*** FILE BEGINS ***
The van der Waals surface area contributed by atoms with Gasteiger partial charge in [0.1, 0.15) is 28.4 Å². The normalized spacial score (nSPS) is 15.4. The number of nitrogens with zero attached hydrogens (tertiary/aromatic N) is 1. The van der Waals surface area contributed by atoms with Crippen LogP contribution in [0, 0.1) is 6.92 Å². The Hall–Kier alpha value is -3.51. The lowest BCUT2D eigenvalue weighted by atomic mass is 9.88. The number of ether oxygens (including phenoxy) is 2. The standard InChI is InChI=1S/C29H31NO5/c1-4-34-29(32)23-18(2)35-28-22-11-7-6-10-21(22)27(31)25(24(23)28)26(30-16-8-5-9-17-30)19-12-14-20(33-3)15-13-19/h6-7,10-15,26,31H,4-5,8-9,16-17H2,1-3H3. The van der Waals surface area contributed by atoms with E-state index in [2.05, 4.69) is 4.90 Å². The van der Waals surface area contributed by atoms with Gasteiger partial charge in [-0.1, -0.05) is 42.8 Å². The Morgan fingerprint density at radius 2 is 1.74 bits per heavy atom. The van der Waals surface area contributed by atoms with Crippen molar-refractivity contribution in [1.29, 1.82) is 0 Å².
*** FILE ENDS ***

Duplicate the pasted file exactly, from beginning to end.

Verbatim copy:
The van der Waals surface area contributed by atoms with Gasteiger partial charge in [0.1, 0.15) is 28.4 Å². The normalized spacial score (nSPS) is 15.4. The number of nitrogens with zero attached hydrogens (tertiary/aromatic N) is 1. The van der Waals surface area contributed by atoms with Crippen LogP contribution in [0, 0.1) is 6.92 Å². The Hall–Kier alpha value is -3.51. The lowest BCUT2D eigenvalue weighted by atomic mass is 9.88. The number of ether oxygens (including phenoxy) is 2. The standard InChI is InChI=1S/C29H31NO5/c1-4-34-29(32)23-18(2)35-28-22-11-7-6-10-21(22)27(31)25(24(23)28)26(30-16-8-5-9-17-30)19-12-14-20(33-3)15-13-19/h6-7,10-15,26,31H,4-5,8-9,16-17H2,1-3H3. The van der Waals surface area contributed by atoms with E-state index in [2.05, 4.69) is 4.90 Å². The van der Waals surface area contributed by atoms with Gasteiger partial charge in [-0.1, -0.05) is 42.8 Å². The Morgan fingerprint density at radius 2 is 1.74 bits per heavy atom. The van der Waals surface area contributed by atoms with Crippen molar-refractivity contribution in [1.29, 1.82) is 0 Å².